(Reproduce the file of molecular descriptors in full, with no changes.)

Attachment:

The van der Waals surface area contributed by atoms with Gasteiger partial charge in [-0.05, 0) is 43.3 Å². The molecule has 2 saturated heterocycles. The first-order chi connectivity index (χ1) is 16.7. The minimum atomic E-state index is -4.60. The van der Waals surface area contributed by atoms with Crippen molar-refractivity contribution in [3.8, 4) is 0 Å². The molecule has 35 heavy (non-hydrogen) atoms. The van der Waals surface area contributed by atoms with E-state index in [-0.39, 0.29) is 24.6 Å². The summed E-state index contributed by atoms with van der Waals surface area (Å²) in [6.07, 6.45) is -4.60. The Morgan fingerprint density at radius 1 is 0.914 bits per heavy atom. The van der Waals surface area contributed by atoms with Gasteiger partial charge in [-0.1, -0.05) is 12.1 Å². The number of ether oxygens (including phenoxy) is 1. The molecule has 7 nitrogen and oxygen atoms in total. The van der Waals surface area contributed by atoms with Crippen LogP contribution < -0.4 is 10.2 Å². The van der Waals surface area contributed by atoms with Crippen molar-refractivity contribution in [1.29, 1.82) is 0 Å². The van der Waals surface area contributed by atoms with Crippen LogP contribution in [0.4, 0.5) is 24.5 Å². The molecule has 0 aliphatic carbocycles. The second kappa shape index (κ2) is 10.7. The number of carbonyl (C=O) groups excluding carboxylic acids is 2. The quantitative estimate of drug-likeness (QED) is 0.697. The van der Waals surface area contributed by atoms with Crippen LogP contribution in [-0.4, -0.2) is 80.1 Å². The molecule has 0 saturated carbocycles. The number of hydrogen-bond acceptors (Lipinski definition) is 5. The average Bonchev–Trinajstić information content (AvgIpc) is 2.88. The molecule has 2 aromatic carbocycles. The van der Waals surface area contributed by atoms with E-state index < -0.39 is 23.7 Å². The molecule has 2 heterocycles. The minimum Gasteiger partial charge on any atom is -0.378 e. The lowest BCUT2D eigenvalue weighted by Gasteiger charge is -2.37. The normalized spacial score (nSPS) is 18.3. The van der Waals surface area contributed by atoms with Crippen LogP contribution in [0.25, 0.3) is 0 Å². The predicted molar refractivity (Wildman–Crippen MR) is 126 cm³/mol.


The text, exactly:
The van der Waals surface area contributed by atoms with Gasteiger partial charge in [-0.05, 0) is 43.3 Å². The molecule has 2 saturated heterocycles. The first-order chi connectivity index (χ1) is 16.7. The minimum atomic E-state index is -4.60. The van der Waals surface area contributed by atoms with Crippen molar-refractivity contribution in [3.8, 4) is 0 Å². The molecule has 35 heavy (non-hydrogen) atoms. The van der Waals surface area contributed by atoms with E-state index in [-0.39, 0.29) is 24.6 Å². The summed E-state index contributed by atoms with van der Waals surface area (Å²) in [6.07, 6.45) is -4.60. The Morgan fingerprint density at radius 1 is 0.914 bits per heavy atom. The van der Waals surface area contributed by atoms with Gasteiger partial charge in [-0.1, -0.05) is 12.1 Å². The number of ether oxygens (including phenoxy) is 1. The molecule has 7 nitrogen and oxygen atoms in total. The van der Waals surface area contributed by atoms with Crippen LogP contribution < -0.4 is 10.2 Å². The van der Waals surface area contributed by atoms with Crippen molar-refractivity contribution in [1.29, 1.82) is 0 Å². The van der Waals surface area contributed by atoms with Crippen LogP contribution in [0.4, 0.5) is 24.5 Å². The molecule has 0 aliphatic carbocycles. The second kappa shape index (κ2) is 10.7. The number of carbonyl (C=O) groups excluding carboxylic acids is 2. The quantitative estimate of drug-likeness (QED) is 0.697. The van der Waals surface area contributed by atoms with Crippen LogP contribution in [-0.4, -0.2) is 80.1 Å². The molecule has 0 saturated carbocycles. The number of hydrogen-bond acceptors (Lipinski definition) is 5. The average Bonchev–Trinajstić information content (AvgIpc) is 2.88. The molecule has 2 aromatic carbocycles. The van der Waals surface area contributed by atoms with E-state index < -0.39 is 23.7 Å². The molecule has 2 heterocycles. The minimum Gasteiger partial charge on any atom is -0.378 e. The lowest BCUT2D eigenvalue weighted by Gasteiger charge is -2.37. The normalized spacial score (nSPS) is 18.3. The van der Waals surface area contributed by atoms with Crippen LogP contribution in [0.25, 0.3) is 0 Å². The predicted molar refractivity (Wildman–Crippen MR) is 126 cm³/mol.